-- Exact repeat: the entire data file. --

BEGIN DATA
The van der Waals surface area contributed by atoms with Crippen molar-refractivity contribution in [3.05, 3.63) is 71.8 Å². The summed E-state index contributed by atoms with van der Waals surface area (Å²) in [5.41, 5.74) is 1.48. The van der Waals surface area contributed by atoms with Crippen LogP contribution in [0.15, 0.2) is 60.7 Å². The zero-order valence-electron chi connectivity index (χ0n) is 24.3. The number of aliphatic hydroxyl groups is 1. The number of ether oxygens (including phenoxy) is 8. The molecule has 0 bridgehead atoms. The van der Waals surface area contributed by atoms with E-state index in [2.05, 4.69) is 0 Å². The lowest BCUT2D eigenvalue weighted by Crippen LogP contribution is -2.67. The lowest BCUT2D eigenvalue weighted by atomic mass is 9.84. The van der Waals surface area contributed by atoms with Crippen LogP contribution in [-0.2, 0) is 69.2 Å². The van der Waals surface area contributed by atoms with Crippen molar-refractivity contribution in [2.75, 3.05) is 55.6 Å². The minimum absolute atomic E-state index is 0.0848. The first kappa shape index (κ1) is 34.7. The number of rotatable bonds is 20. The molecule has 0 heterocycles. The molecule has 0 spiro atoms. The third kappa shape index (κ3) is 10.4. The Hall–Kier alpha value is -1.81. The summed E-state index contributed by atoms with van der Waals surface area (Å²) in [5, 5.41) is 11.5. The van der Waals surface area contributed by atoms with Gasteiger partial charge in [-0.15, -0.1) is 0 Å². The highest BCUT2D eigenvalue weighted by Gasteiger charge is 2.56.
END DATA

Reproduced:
The van der Waals surface area contributed by atoms with Crippen molar-refractivity contribution in [3.05, 3.63) is 71.8 Å². The summed E-state index contributed by atoms with van der Waals surface area (Å²) in [5.41, 5.74) is 1.48. The van der Waals surface area contributed by atoms with Crippen LogP contribution in [0.15, 0.2) is 60.7 Å². The zero-order valence-electron chi connectivity index (χ0n) is 24.3. The number of aliphatic hydroxyl groups is 1. The number of ether oxygens (including phenoxy) is 8. The molecule has 0 bridgehead atoms. The van der Waals surface area contributed by atoms with E-state index in [2.05, 4.69) is 0 Å². The lowest BCUT2D eigenvalue weighted by Crippen LogP contribution is -2.67. The lowest BCUT2D eigenvalue weighted by atomic mass is 9.84. The van der Waals surface area contributed by atoms with Crippen LogP contribution in [-0.2, 0) is 69.2 Å². The van der Waals surface area contributed by atoms with Crippen molar-refractivity contribution in [2.75, 3.05) is 55.6 Å². The minimum absolute atomic E-state index is 0.0848. The first kappa shape index (κ1) is 34.7. The number of rotatable bonds is 20. The molecule has 0 heterocycles. The molecule has 0 spiro atoms. The third kappa shape index (κ3) is 10.4. The Hall–Kier alpha value is -1.81. The summed E-state index contributed by atoms with van der Waals surface area (Å²) in [5, 5.41) is 11.5. The van der Waals surface area contributed by atoms with Gasteiger partial charge in [-0.15, -0.1) is 0 Å². The highest BCUT2D eigenvalue weighted by Gasteiger charge is 2.56.